Long Road takes long view with trio of expansion plans
Distillery gains approval for full kitchen, rooftop deck and expanded production area.
The city’s first distillery has set its sights on some big expansion projects.
Long Road Distillers went in front of the Grand Rapids Planning Commission last week seeking approval for three projects, all of which gained unanimous approval.
The planned expansions include a full kitchen, a rooftop deck and an expanded production area.
Owners Kyle Van Strien and Jon O’Connor have recognized the need for expansion since prior to opening earlier this year but mulled the details for the past sixth months before heading to the city’s planning panel.
Van Strien, who is also a member of the planning commission, recused himself from the meeting.
“We knew the space we have would never be quite sufficient if everything went as we planned,” O’Connor said. “As we continue to grow after having our second still installed, it increased our potential capacity. And to fully optimize our equipment, expanding is necessitated.”
Enlargement of the production space is crucial if Long Road is to max out its capabilities and hit the distribution market it desires. Van Strien said he expects the distillery’s products to begin showing up on store and bar shelves within the next two months.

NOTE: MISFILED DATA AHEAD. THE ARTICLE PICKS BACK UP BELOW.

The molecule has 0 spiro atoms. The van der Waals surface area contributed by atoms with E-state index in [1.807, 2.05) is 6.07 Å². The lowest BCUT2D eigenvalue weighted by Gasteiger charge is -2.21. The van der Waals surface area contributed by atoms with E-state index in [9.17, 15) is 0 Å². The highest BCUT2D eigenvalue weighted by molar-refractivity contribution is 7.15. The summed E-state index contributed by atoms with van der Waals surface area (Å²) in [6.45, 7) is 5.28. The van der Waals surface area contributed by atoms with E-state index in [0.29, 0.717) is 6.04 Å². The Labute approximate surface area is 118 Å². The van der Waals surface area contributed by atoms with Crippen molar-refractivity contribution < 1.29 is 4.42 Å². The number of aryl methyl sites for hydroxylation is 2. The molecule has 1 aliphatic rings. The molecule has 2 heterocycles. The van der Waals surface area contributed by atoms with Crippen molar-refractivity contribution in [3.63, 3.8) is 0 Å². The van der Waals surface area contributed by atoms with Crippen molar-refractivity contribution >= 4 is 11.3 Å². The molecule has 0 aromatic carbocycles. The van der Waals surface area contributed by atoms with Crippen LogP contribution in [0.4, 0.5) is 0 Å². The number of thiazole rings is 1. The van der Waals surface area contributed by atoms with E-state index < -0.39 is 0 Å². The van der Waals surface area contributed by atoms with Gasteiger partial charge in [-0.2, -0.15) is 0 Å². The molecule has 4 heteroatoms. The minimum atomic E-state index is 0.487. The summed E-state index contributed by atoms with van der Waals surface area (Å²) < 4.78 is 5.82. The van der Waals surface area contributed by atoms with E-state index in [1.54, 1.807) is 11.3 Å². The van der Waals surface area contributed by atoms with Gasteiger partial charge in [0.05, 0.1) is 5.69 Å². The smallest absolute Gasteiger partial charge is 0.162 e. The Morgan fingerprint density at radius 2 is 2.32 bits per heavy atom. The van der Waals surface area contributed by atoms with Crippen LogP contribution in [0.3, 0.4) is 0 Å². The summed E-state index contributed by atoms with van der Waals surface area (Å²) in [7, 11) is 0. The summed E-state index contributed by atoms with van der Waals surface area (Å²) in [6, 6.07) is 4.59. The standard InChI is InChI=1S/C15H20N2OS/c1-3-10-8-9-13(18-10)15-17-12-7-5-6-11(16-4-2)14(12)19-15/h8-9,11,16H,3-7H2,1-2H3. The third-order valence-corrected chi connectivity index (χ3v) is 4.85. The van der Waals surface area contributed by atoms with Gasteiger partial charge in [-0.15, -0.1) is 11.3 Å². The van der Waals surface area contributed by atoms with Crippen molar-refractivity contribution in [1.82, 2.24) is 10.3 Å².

Current production space is cramped with equipment as well as with full and empty bottles, barrels, grain and fermenting liquid.
An addition would free up some elbowroom, Van Strien said.
Adding on to the back of the building would take up three of the business’s parking spots, but would double the footprint of the current production space with an additional 1,200 square feet.
“We’re hamstrung in how much we can do. It’s tight,” Van Strien said. “(An expansion) would enable us to store both finished and product in process, as well as potentially expand fermentation capabilities so we can fully optimize our equipment.”
Also in the works is a full kitchen. Currently, Long Road utilizes a partial kitchen to serve mostly small dishes. The owners said the kitchen is limited and restricts potential business during lunch and dinner times.
The proposed kitchen would be constructed in the back portion of a building at 539 Leonard St. NW, which also is owned by the distillery’s investment group and currently is occupied by Chicago Style Gyro. The gyro restaurant will stay in the building by consolidating its storage.
The project will add 1,200 square feet of kitchen space with cook-tops, hoods, walk-in coolers, dry storage and a dish-washing area.
A proposed rooftop deck will seat 60 people and have limited hours, O’Connor said. In the proposal, Long Road notes the deck is in line with recent projects by neighbors Mitten Brewing Co. and Two Scotts Barbecue.
Long Road expects its upstairs overflow seating area and event space to be finished by the start of ArtPrize next month and likely will host live music during the annual art competition.
O’Connor said because of the business’s alcohol use, any change must go in front of the planning commission. Instead of getting the projects approved one at a time, they sought to move them all through at once.
Van Strien said the projects will cost “a lot of money,” but the exact amount is an unknown at this point. He also said the projects aren’t imminent, and this is just a proactive move on the company’s part. The expansions will not be concurrent, and the first one won’t start until next spring. O’Connor said that’s because most West Michigan contractors are booked through the end of the year.
“Rather than go back multiple times, we thought we’d get it all done at once so, as funds become available, we can do them,” he said.